- Know that there are no FDA-approved injectable silicone products for body contouring, or to increase the size of areas such as the breasts or buttocks. The only approved uses for dermal fillers are available on the FDA Dermal Fillers website.
- Seek medical attention immediately if you experience problems such as difficulty breathing, chest pain, signs of a stroke (including sudden difficulty speaking, numbness or weakness in your face, arms, or legs, difficulty walking, face drooping, severe headache, dizziness, or confusion) after receiving injectable silicone, as it may be a life-threatening situation. Be sure to let your health care provider know you have had silicone injections.
- Seek appropriate medical care, such as from a licensed board-certified plastic surgeon, if you have had silicone oil injections and are experiencing side effects such as pain, hardening of the skin, lumps, or infections.
- If you believe you have been offered or have received injectable silicone for body contouring from an unlicensed provider, you are encouraged to use the FDA website to report suspected criminal activity.
- If you are considering a body enhancement or body contouring procedure, only see a licensed health care provider who has appropriate training and experience (e.g., plastic surgeon).
Recommendations for Consumers: FDA-Approved Dermal Fillers
- Before deciding to have any sort of filler injections, talk with your licensed health care provider about appropriate treatment injection sites and the risks associated with the procedure as well as the product being injected. Know that FDA-approved dermal fillers are not indicated for everyone.
- Only get FDA-approved dermal fillers injected by licensed health care providers. These health care providers should have appropriate training and experience and should be knowledgeable about the anatomy at and around the injection site.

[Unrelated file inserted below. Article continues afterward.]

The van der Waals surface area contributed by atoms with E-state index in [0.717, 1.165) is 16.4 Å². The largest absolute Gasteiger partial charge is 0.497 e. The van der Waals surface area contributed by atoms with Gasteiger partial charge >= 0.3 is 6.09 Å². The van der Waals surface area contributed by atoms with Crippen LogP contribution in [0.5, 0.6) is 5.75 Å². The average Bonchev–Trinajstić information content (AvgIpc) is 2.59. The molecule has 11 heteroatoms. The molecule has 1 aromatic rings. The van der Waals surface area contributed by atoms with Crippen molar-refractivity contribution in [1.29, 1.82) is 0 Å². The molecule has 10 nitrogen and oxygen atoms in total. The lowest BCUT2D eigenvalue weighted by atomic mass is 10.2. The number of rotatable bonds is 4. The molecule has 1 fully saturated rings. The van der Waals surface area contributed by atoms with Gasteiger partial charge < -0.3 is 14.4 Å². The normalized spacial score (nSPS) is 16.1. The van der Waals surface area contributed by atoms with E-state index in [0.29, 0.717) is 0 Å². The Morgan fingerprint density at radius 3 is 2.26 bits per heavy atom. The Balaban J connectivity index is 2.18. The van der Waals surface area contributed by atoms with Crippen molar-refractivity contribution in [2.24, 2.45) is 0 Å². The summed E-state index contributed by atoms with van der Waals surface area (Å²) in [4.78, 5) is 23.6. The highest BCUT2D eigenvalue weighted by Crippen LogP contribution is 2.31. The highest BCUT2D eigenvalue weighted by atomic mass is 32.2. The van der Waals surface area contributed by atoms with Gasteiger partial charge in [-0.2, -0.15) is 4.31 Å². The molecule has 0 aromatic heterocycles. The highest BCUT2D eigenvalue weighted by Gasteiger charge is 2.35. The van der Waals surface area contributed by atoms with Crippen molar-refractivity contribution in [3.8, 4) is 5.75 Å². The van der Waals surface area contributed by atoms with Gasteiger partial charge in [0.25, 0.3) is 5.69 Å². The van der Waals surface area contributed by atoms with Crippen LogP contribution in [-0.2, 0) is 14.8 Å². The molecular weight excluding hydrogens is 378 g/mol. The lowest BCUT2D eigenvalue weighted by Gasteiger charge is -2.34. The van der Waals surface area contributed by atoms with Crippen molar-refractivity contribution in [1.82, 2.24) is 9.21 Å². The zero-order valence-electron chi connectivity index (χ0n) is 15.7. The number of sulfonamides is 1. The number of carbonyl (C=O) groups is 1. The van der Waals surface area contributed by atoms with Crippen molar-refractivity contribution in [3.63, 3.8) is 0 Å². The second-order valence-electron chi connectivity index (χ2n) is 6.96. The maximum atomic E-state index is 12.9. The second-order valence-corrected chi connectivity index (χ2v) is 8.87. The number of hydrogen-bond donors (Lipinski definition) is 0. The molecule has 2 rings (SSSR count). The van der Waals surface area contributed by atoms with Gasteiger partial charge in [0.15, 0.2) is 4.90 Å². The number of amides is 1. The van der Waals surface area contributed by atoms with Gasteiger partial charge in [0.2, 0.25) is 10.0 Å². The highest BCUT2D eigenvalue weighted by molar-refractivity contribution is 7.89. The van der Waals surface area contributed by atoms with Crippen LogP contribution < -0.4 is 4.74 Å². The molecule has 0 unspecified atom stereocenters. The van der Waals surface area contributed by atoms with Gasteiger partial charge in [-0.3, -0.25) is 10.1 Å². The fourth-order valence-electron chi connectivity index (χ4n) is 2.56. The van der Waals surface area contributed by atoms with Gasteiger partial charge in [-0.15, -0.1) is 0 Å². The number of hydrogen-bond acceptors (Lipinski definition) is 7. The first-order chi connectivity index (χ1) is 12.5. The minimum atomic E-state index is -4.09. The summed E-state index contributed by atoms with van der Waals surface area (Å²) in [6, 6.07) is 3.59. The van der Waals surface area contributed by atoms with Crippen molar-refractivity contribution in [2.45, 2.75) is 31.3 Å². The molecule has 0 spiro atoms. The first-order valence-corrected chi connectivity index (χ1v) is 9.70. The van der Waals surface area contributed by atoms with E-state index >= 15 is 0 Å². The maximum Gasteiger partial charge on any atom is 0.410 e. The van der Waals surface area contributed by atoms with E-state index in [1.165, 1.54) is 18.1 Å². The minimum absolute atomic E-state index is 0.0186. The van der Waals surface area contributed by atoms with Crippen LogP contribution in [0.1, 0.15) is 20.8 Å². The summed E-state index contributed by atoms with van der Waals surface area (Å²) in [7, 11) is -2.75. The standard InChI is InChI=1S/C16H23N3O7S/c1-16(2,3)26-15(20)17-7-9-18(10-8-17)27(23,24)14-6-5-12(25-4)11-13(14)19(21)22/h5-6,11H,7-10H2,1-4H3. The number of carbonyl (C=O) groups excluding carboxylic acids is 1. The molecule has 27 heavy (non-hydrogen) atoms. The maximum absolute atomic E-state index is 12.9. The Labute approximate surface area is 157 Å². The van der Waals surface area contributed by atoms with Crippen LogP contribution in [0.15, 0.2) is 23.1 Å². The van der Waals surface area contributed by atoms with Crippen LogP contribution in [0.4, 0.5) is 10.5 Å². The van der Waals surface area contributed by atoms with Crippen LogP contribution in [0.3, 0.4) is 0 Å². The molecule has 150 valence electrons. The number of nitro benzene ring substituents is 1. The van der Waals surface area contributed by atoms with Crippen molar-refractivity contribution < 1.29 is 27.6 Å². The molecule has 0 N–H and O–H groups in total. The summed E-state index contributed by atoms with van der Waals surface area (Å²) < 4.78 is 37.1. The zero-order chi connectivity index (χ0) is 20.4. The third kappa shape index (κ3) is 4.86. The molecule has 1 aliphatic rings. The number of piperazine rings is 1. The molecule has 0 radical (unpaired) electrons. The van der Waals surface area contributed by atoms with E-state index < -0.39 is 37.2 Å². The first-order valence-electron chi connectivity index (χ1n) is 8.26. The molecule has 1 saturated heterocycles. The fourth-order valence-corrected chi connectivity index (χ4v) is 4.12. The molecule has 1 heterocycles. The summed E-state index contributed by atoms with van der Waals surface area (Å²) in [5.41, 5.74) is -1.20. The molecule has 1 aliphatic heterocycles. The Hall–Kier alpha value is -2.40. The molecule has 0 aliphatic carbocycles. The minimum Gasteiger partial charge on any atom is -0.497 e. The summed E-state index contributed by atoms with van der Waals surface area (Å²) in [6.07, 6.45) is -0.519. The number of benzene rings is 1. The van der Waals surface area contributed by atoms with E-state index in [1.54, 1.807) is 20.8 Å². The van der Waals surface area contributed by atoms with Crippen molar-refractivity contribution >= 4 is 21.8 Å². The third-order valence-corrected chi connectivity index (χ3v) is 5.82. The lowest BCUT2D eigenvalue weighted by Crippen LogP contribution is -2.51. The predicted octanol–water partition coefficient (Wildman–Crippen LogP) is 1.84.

- When getting any sort of injectable filler, ask your health care provider for the FDA-approved product brochure and patient labeling.
- Ask questions and read and discuss the patient labeling for the specific filler you are receiving.
- Check the FDA website on approved dermal fillers prior to receiving treatment to confirm that the product has been approved by the FDA.
- Confirm the credentials of your health care provider and the material being injected, and avoid receiving treatment outside of a medical clinic.
Recommendations for health care providers
- Be aware that injectable silicone is not approved for large-scale body contouring or enhancement, and serious adverse events have been reported. The FDA recommends that you do not inject silicone to achieve breast, muscle, or buttocks enhancement.
- Be aware that:
- The use of silicone oil outside intraocular ophthalmic use is not approved by the FDA.
- Silicone injections used for body enhancement have resulted in serious injuries or death.
- When treating patients after injections for body contouring, the type of material used may be unknown.
- When treating patients who have received silicone injections, the material injected may migrate during revision surgery, which may worsen adverse events and make attempts to remove the injectable silicone oil difficult, incomplete, or impossible.